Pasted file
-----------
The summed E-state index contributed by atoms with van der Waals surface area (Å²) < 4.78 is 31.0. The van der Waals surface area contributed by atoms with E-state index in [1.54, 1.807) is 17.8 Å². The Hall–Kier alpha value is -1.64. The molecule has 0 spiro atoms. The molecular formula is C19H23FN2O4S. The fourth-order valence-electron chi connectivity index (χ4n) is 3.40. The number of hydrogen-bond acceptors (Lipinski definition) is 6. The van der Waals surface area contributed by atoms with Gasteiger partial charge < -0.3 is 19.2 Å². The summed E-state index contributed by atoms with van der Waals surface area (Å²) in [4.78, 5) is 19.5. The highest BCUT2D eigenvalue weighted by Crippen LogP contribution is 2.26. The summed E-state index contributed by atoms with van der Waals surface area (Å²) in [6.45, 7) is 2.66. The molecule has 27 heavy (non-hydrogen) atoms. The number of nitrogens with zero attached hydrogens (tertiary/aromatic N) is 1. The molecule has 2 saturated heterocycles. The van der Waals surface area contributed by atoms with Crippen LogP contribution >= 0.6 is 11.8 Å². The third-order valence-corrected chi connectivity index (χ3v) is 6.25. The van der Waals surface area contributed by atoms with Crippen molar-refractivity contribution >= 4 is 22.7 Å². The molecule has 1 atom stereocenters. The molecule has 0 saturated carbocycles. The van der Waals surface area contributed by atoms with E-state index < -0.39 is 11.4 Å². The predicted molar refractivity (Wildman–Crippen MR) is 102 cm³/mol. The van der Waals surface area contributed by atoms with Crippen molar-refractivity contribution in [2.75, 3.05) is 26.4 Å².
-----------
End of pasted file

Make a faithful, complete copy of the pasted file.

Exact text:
The summed E-state index contributed by atoms with van der Waals surface area (Å²) < 4.78 is 31.0. The van der Waals surface area contributed by atoms with E-state index in [1.54, 1.807) is 17.8 Å². The Hall–Kier alpha value is -1.64. The molecule has 0 spiro atoms. The molecular formula is C19H23FN2O4S. The fourth-order valence-electron chi connectivity index (χ4n) is 3.40. The number of hydrogen-bond acceptors (Lipinski definition) is 6. The van der Waals surface area contributed by atoms with Gasteiger partial charge < -0.3 is 19.2 Å². The summed E-state index contributed by atoms with van der Waals surface area (Å²) in [4.78, 5) is 19.5. The highest BCUT2D eigenvalue weighted by Crippen LogP contribution is 2.26. The summed E-state index contributed by atoms with van der Waals surface area (Å²) in [6.45, 7) is 2.66. The molecule has 27 heavy (non-hydrogen) atoms. The number of nitrogens with zero attached hydrogens (tertiary/aromatic N) is 1. The molecule has 2 saturated heterocycles. The van der Waals surface area contributed by atoms with Crippen LogP contribution >= 0.6 is 11.8 Å². The third-order valence-corrected chi connectivity index (χ3v) is 6.25. The van der Waals surface area contributed by atoms with Crippen molar-refractivity contribution >= 4 is 22.7 Å². The molecule has 1 atom stereocenters. The molecule has 0 saturated carbocycles. The van der Waals surface area contributed by atoms with E-state index < -0.39 is 11.4 Å². The predicted molar refractivity (Wildman–Crippen MR) is 102 cm³/mol. The van der Waals surface area contributed by atoms with Crippen molar-refractivity contribution in [2.75, 3.05) is 26.4 Å².